On the 5th of May 2021, David gave an outreach talk to last year’s high school students at Liceo Archimede in Messina. The talk, titled “Le macchine che imparano”, discussed the past, present, and future of artificial intelligence and provided the students with the basic tools to create their own machine learning models. Besides, aiming to bring science closer to the local community, an example of how machine learning is currently being used by researchers in Messina was explained.
It is increasingly becoming apparent that the physical concepts of forces and flows play an important role in understanding biological processes, from the spread of cancers to morphogenesis, thedevelopment of organisms. However, biological systems, such as cells, probe new ideas in that theyoperate out of thermodynamic equilibrium continually taking chemical energy from their surroundings, and using it to move and self-organise.
The term active matter has come to describe models of living systems where such a continuous influx of energy leads to striking collective behaviour like the chaotic flow patterns of active turbulence seen in collections of bacteria and self-propelled topological defects which are now thought to be relevant to some modes of biofilm formation. This paper is a numerical investigation of three-dimensional droplets composed of active matter and the ways in which their shapes change in response to the continuous input of energy. One striking observation is the continuous formation of finger-like protrusions, reminiscent of the collective motion of invading cancer cells. By changing the mechanical properties of the drop or the activity level, we find several different dynamical responses: for example the droplet surface can wrinkle in a way that resembles a walnut or the active forces can drive a dimple in the droplet to grow, leading to a cup-shape: such invagination is reminiscent of patterns seen during morphogenesis.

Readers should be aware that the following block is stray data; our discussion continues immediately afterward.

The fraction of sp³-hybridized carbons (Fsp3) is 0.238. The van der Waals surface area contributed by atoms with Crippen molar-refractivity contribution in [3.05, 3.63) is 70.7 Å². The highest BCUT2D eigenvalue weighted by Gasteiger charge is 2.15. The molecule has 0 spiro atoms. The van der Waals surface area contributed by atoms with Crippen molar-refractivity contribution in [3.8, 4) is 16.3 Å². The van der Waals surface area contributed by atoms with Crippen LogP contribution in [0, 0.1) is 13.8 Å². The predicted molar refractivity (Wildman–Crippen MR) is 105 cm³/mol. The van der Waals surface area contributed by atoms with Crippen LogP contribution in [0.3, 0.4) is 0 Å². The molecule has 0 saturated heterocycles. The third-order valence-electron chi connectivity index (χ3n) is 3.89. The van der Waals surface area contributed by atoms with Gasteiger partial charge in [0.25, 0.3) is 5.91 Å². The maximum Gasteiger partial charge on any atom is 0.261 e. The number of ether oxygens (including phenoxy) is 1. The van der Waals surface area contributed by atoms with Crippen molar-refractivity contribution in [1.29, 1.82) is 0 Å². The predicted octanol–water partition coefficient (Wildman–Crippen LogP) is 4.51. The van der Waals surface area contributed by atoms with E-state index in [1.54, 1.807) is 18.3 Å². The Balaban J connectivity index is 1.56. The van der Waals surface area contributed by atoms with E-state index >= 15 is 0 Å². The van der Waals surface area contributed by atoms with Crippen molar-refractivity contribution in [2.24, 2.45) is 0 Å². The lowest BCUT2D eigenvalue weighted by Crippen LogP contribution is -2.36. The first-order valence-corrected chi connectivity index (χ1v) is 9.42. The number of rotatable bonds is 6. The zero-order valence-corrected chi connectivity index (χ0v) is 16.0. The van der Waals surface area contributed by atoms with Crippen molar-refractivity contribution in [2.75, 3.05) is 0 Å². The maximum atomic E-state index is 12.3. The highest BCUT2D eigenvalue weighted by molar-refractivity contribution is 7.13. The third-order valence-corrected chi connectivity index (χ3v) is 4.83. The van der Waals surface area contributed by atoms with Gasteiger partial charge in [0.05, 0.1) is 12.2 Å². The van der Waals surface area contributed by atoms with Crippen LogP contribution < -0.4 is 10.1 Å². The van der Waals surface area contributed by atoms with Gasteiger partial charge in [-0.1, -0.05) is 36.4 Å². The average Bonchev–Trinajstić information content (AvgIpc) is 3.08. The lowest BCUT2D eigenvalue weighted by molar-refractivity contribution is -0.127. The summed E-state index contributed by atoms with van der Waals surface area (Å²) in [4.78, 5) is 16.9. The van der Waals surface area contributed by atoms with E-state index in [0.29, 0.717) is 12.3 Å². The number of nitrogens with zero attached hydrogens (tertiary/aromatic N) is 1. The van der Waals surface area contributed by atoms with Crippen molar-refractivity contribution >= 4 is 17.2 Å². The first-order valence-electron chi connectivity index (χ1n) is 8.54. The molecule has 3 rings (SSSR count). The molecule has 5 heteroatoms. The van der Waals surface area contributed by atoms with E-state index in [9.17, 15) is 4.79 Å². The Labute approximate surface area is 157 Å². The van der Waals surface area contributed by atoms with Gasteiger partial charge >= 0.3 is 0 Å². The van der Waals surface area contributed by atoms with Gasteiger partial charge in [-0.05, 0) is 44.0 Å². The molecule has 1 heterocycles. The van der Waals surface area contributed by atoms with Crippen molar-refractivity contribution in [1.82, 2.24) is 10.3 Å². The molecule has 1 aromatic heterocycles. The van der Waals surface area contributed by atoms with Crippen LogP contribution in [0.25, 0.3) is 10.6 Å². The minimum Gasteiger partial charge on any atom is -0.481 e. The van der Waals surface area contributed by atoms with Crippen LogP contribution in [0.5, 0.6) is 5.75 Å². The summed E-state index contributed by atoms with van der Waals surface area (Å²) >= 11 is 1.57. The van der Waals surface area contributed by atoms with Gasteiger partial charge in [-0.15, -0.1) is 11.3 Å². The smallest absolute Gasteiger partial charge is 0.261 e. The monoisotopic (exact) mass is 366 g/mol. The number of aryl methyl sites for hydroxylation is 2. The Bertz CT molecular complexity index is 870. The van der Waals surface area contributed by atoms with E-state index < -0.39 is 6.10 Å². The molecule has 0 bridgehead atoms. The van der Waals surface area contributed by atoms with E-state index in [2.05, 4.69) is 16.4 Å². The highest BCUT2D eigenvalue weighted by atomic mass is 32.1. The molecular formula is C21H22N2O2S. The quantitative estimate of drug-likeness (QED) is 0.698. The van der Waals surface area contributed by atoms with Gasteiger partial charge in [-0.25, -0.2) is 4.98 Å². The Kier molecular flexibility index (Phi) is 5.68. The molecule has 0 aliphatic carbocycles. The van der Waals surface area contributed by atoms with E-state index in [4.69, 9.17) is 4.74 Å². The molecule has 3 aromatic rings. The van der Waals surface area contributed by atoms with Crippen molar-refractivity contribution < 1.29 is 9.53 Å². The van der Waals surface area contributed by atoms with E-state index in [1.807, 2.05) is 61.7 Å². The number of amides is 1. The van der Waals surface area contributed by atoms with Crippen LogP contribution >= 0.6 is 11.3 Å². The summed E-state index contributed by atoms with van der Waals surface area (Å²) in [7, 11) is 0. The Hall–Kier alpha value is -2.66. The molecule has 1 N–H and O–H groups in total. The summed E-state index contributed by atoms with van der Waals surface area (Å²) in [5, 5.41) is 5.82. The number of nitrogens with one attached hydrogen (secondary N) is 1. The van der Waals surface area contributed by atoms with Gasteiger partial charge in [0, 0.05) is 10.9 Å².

Understanding the behaviour of model systems, here a continuum model of active material, is an important step towards the goal of understanding the role of physical theories in the life sciences.